Three things so absorb me that hours can go by before I look up and realize I am still in my pajamas. Reading and writing are two; genealogy research is the third.
Over about the past ten years I have periodically immersed myself in family tree exploration, finding resources and distant relatives online. And, now there’s DNA! More on that in a moment.
Who made me?
As I have mentioned elsewhere in this blog, I am the proud daughter of a mixed race couple: my mother is a black woman from Belize and my father is white American.
The Edgell branch of my heritage has been very well researched. There is a an amazing Edgell family tree online; it dates back to one Benjamin Edgell, who died in Maryland in 1758. His wife’s name was Mary (maiden name unknown), and they had seven children. It is believed that Benjamin may have been born in Wincanton in Somerset, England.
There is an Edgell Genealogy Facebook group, which has proven a great hub for connecting with cousins as far away as Australia. My theory is that the Edgells were strivers, ne’er do wells, paupers, or downright criminals who shipped out of the Somerset area (where Edgells still abound). The lawbreakers headed down under as punishment, while the poor and ambitious signed on as indentured servants in America. Again, just a theory.
Read more: Edgell is a household word in Australia. One can find Edgell brand legumes, corn, beetroot and “loads more vegetables” in grocery stores.
My paternal grandmother’s side of the family hails from Bohemia, in today’s Czech Republic. Emma Blahnik Edgell’s ancestors settled in Wisconsin in the mid-1800s. Eventually, her parents made their way to Menominee, in the Upper Peninsula of Michigan. The Blahniks also have done a great deal of family tree work, with a website as well as a Facebook group and page (hoping these will be combined).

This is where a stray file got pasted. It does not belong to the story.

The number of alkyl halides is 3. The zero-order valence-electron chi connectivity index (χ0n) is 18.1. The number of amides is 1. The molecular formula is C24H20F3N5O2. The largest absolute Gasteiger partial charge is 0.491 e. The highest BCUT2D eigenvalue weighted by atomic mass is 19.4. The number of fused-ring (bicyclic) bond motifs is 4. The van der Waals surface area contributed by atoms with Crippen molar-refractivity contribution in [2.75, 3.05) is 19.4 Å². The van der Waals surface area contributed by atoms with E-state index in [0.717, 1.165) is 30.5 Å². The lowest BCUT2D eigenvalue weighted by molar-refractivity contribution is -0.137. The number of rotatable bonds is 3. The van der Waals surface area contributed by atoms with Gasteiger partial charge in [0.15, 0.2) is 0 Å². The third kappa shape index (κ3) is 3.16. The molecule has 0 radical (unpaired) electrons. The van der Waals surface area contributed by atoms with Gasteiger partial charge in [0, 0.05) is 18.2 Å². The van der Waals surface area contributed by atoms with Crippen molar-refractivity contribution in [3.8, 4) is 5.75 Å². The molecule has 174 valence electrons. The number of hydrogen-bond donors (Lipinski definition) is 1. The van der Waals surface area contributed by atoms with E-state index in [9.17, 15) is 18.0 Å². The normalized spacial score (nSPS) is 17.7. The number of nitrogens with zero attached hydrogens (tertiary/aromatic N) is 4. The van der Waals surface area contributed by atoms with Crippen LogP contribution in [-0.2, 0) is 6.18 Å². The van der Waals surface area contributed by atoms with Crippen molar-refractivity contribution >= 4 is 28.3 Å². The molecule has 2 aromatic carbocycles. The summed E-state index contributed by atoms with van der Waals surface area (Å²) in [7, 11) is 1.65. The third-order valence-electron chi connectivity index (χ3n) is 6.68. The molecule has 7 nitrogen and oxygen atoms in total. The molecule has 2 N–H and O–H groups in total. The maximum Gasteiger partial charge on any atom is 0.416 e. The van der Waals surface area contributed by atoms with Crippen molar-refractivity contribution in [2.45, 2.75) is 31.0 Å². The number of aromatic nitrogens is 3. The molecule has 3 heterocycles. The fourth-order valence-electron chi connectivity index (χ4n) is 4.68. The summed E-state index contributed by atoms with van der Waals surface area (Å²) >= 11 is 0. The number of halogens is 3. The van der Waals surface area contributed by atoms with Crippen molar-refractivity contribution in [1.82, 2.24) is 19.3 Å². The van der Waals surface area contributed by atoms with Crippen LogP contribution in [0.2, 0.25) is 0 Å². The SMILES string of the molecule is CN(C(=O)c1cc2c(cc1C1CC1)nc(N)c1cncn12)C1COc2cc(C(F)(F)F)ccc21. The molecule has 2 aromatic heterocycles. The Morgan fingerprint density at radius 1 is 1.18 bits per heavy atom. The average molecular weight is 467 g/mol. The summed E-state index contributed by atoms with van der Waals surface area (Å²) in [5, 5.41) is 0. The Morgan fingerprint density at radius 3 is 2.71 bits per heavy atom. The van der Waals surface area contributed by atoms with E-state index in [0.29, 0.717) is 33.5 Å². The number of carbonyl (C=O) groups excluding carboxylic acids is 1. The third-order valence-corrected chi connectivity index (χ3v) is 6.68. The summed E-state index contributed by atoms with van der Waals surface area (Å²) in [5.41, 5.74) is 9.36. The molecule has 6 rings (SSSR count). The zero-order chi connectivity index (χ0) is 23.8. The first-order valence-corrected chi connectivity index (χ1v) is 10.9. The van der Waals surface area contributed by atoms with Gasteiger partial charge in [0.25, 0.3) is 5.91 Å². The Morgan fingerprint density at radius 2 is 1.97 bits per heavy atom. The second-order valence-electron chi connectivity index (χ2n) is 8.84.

Read more: Could I be related to Manolo Blahnik, that purveyor of amazing footwear? His father was Czech!
On my mother’s side of the family, most of what I’ve learned about my forebears has been passed down through oral history, and in one case, noted in a family Bible. Belize is a small country with a small population, where it is assumed that many people are related. It is not unusual to run into people in Belize who tell you, “we are cousins,” and then spend some time talking about the connective branches of various family trees.
It’s been a mixed race nation from the outset; Africans, Europeans (Scots, Englishmen, Irishmen and Spaniards), Maya, Garifuna, East Indian, Chinese, Arabs–you name it!
My grandmother, Veronica Walker Tucker, was born in Honduras and grew up in Belize. Family lore has it that her mother was very dark-skinned, while her father (they never married) looked European (bakra, in Belize Creole) and whose sisters emigrated and may have “passed for white” in the United States. My grandfather, Clive Alexander Tucker, had a dark-skinned father named Walter; Clive’s mother Inez Lamb Webster (she didn’t marry Walter) was “clear-skinned,” owing to her white mother.
Recently, a friend of mine named Richard Harrison began a fascinating Facebook thread that shows my mother’s grandmother Inez was related to a whole host of Harrisons, Waights, Ysaguirres and many more Belizeans!
Enter genetic testing
Around the same time I started watching the excellent Finding Your Roots on PBS, I heard from a young man named Akeem Genus, a Belizean living in New York. He contacted me through Facebook to say he’s engaged in a Belizean genealogy project, using the website 23andme.com to find connections.
I had my DNA tested. Here are the results:
Behind the numbers
I was not particularly surprised by the breakdown on my genes. My father is most likely 100 percent white; my mother has black and white ancestors. The Asian factor is a bit of a mystery, and one I hope to unravel!
With the help of Akeem Genus and a University of Illinois professor he referred me to, I’ve learned more about the numbers. 23andme.com provides the raw data that my DNA sample yielded; experts can parse this data.
What I learned from Akeem and Dr. Douglas McDonald is that I am comprised of:1.99% Amerindian — This was not apparent in the overall 23andme.com snapshot (above), but discovered through the raw data.30.67% African — Mandenka (West Africa)50.06% Atlantic_Baltic — Low Countries, Great Britain0.24% Australasian1.12% Siberian — including Chuvash9.14% Southern — Mediterranean and Arabian mixed cluster0.62% South_Asian